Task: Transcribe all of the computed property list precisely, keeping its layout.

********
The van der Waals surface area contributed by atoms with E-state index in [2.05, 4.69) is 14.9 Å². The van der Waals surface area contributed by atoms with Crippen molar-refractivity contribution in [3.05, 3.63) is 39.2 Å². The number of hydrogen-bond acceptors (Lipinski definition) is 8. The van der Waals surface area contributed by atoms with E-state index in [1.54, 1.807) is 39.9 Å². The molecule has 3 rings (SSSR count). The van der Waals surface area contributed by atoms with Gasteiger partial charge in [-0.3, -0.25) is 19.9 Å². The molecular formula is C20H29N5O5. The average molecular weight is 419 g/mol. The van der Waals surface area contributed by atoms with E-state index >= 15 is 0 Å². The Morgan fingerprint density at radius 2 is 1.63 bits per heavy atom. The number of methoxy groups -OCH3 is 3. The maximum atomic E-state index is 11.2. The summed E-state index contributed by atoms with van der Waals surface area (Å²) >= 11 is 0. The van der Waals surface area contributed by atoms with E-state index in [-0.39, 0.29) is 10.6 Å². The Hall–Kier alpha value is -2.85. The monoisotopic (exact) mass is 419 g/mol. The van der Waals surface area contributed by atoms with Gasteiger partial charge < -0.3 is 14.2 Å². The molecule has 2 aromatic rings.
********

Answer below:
The van der Waals surface area contributed by atoms with E-state index in [2.05, 4.69) is 14.9 Å². The van der Waals surface area contributed by atoms with Crippen molar-refractivity contribution in [3.05, 3.63) is 39.2 Å². The number of hydrogen-bond acceptors (Lipinski definition) is 8. The van der Waals surface area contributed by atoms with E-state index in [1.54, 1.807) is 39.9 Å². The molecule has 3 rings (SSSR count). The van der Waals surface area contributed by atoms with Gasteiger partial charge in [-0.3, -0.25) is 19.9 Å². The molecular formula is C20H29N5O5. The average molecular weight is 419 g/mol. The van der Waals surface area contributed by atoms with E-state index >= 15 is 0 Å². The Morgan fingerprint density at radius 2 is 1.63 bits per heavy atom. The number of methoxy groups -OCH3 is 3. The maximum atomic E-state index is 11.2. The summed E-state index contributed by atoms with van der Waals surface area (Å²) >= 11 is 0. The van der Waals surface area contributed by atoms with E-state index in [-0.39, 0.29) is 10.6 Å². The Hall–Kier alpha value is -2.85. The monoisotopic (exact) mass is 419 g/mol. The van der Waals surface area contributed by atoms with Gasteiger partial charge < -0.3 is 14.2 Å². The molecule has 2 aromatic rings.